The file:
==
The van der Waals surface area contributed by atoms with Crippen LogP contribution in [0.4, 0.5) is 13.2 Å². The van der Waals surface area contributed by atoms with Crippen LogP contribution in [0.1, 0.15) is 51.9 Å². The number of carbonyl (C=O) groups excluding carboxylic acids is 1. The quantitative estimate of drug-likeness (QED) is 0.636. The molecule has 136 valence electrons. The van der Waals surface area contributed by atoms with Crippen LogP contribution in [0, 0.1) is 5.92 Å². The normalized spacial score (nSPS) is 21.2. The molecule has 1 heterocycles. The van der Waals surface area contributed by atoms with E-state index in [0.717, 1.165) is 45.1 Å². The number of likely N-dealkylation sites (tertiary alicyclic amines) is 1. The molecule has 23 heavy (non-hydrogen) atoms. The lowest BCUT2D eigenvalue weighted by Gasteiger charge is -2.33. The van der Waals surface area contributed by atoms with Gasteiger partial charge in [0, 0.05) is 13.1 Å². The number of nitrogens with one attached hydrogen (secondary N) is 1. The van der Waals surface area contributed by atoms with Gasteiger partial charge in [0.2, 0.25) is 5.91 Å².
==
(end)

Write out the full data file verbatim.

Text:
The van der Waals surface area contributed by atoms with Crippen LogP contribution in [0.4, 0.5) is 13.2 Å². The van der Waals surface area contributed by atoms with Crippen LogP contribution in [0.1, 0.15) is 51.9 Å². The number of carbonyl (C=O) groups excluding carboxylic acids is 1. The quantitative estimate of drug-likeness (QED) is 0.636. The molecule has 136 valence electrons. The van der Waals surface area contributed by atoms with Crippen LogP contribution in [0, 0.1) is 5.92 Å². The normalized spacial score (nSPS) is 21.2. The molecule has 1 heterocycles. The van der Waals surface area contributed by atoms with E-state index in [0.717, 1.165) is 45.1 Å². The number of likely N-dealkylation sites (tertiary alicyclic amines) is 1. The molecule has 23 heavy (non-hydrogen) atoms. The lowest BCUT2D eigenvalue weighted by Gasteiger charge is -2.33. The van der Waals surface area contributed by atoms with Gasteiger partial charge in [0, 0.05) is 13.1 Å². The number of nitrogens with one attached hydrogen (secondary N) is 1. The van der Waals surface area contributed by atoms with Gasteiger partial charge in [0.2, 0.25) is 5.91 Å².